How to Incubate Reptile Eggs

One of the most exciting parts about keeping reptiles is breeding them and hatching out babies. One of the most important steps in breeding is incubating the eggs, which is something that I receive a lot of questions about. So i'm going to talk about some of the basic principals behind incubating reptile eggs but more specifically for this article I will be talking about leopard gecko eggs. But the basic principals apply to a lot of species, however it's important to do your research on whatever species your breeding to know the specifics on incubating their eggs. Many commonly kept reptile species lay eggs, with some exceptions like boa constrictors which are live bearers. Incubating eggs is a big part of reptile breeding and there are some things you want to keep in mind when doing it.

Firstly the humidity, eggs must be kept humid enough where they will not shrivel up and dry out but not too humid that they get moldy or wet. The sweet spot of humidity for leopard gecko eggs is achieved by using vermiculite or perlite (or a medium like those) and getting it wet enough that it compacts into a ball when you squeeze it but no water drips out. If water drips out it's too wet and if you can't make it into a ball that sticks together it's too dry. This for me has been the easiest way to get the right humidity but another way a lot of people use is to measure out water and vermiculite and do a ratio of the two. This can get more complicated and can take longer so I suggest the way I explained it earlier. It's the way I did it when I first started breeding reptiles and it has worked ever since. 

The next thing to consider is the incubation temperature, which can vary depending on species but is usually between 75-95 degrees in most cases. For leopard geckos you want to incubate them anywhere between 80-90 degrees. One unique thing about leopard gecko eggs is that they are temperature sex determined meaning if you incubate them at 80 degrees they will be mostly females and at 90 degrees they will be mostly males. This is not will all species however, but it is great with leopard geckos because you can kinda choose what sexes you want. Not only does it effect the sex but it also effects the time it takes for them to hatch. At 80 degrees it will take longer around 60 days where at 90 degrees it will take around 40 days for them to hatch.

Next to regulate the temperature consistently and effectively you are probably going to want a incubator, If you only have a few eggs you can use a small commercial incubator like a hovabator or other similar models, which are essentially a Styrofoam insulated boxes with a heat coil. Alternatively for a small amount of eggs you could use a Styrofoam box and use a heat mat or heat tape with a thermostat to regulate it. This can be a very inexpensive way to make an incubator instead of buying one.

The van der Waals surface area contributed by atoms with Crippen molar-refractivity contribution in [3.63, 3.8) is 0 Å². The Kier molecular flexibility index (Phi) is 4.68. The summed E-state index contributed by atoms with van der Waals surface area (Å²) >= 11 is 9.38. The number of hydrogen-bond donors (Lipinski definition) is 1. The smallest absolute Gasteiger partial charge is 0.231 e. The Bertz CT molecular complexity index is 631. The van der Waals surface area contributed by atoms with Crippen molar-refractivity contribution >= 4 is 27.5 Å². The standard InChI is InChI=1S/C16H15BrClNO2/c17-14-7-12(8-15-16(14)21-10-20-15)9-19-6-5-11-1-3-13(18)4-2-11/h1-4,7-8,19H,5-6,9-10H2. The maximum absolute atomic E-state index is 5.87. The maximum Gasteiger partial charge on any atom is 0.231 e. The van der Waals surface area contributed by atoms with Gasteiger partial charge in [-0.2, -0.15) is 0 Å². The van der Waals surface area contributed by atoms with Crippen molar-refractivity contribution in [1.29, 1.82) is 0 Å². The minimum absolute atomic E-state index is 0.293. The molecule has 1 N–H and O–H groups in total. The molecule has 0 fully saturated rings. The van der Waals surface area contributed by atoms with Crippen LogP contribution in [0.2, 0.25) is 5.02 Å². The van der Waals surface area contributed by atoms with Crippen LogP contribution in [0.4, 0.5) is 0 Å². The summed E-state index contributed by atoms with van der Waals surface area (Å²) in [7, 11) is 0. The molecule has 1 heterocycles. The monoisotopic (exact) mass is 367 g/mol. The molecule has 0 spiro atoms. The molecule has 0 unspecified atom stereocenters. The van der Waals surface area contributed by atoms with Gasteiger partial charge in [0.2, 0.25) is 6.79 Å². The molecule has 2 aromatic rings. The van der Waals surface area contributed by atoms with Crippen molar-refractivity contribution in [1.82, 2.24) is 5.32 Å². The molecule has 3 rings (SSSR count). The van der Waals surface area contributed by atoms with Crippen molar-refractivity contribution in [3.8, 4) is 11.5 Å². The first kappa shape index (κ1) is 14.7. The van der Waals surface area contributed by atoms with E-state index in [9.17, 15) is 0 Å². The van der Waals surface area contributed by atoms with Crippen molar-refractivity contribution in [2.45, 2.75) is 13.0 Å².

The next thing to consider is the container that you are incubating them in. Usually you would use a plastic deli cup or Tupperware food container, I use small deli cups. For air exchange I poke one small hole in the side of the deli cup and that's it. (The size of the hole is about the size of the point of a pen) Some people choose to not poke any holes and open the containers every few days to allow air exchange. I prefer just having a very small constant air exchange and not having to open containers. The small hole allows for enough air to let the eggs breath  but not enough to dry out the incubation medium, which you don't want.

The last thing is time and patience. Once you do all of that and get your eggs in the incubator all you can do is wait! Usually you are going to have to wait between 40 and 90 days for reptile eggs to hatch. It's a good idea to check on the eggs every few days and check often right before they are expected to hatch so you can see them hatch and care for the hatchling. When checking on the eggs it's important not to disturb them or rotate them (in most species this will drown the egg and kill it.) But you should check for any mold growth or humidity issues. For example if you see an egg denting(and it's early in the incubation) the humidity is probably to low. So to raise the humidity you can add a drop or two of water to the bedding. If you notice mold growth then you can wipe off the egg, however mold can also be caused by infertile eggs so if you have mold and the humidity is good most likely your egg is infertile and it should be discarded if with other eggs to prevent the mold transferring to the other eggs. 

I hope this helps, please let me know if you have any questions or would like to share your incubating process with me i'm @reptilianarts on all social platforms. Good luck with breeding and thanks for reading!